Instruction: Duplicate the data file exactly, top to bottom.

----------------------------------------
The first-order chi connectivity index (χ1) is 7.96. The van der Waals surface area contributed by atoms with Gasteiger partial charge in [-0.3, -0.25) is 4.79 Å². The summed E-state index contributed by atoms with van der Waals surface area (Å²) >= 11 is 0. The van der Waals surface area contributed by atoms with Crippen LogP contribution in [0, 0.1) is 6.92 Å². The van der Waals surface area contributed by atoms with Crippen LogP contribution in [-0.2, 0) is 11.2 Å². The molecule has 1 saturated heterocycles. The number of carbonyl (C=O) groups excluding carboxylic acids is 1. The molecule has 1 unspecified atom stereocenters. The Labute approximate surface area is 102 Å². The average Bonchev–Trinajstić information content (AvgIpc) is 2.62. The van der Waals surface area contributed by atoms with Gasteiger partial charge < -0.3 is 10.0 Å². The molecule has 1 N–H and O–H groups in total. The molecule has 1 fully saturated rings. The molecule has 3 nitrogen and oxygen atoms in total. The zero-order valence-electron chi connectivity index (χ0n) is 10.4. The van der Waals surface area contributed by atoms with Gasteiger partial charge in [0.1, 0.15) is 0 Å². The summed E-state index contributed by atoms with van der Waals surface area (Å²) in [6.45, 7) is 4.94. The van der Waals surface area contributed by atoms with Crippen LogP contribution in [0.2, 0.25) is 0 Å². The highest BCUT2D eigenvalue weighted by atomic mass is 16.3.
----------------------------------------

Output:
The first-order chi connectivity index (χ1) is 7.96. The van der Waals surface area contributed by atoms with Gasteiger partial charge in [-0.3, -0.25) is 4.79 Å². The summed E-state index contributed by atoms with van der Waals surface area (Å²) >= 11 is 0. The van der Waals surface area contributed by atoms with Crippen LogP contribution in [0, 0.1) is 6.92 Å². The van der Waals surface area contributed by atoms with Crippen LogP contribution in [-0.2, 0) is 11.2 Å². The molecule has 1 saturated heterocycles. The number of carbonyl (C=O) groups excluding carboxylic acids is 1. The molecule has 1 unspecified atom stereocenters. The Labute approximate surface area is 102 Å². The average Bonchev–Trinajstić information content (AvgIpc) is 2.62. The van der Waals surface area contributed by atoms with Gasteiger partial charge < -0.3 is 10.0 Å². The molecule has 1 N–H and O–H groups in total. The molecule has 1 fully saturated rings. The molecule has 3 nitrogen and oxygen atoms in total. The zero-order valence-electron chi connectivity index (χ0n) is 10.4. The van der Waals surface area contributed by atoms with Gasteiger partial charge in [0.1, 0.15) is 0 Å². The summed E-state index contributed by atoms with van der Waals surface area (Å²) in [6.45, 7) is 4.94. The van der Waals surface area contributed by atoms with Crippen LogP contribution in [0.2, 0.25) is 0 Å². The highest BCUT2D eigenvalue weighted by atomic mass is 16.3.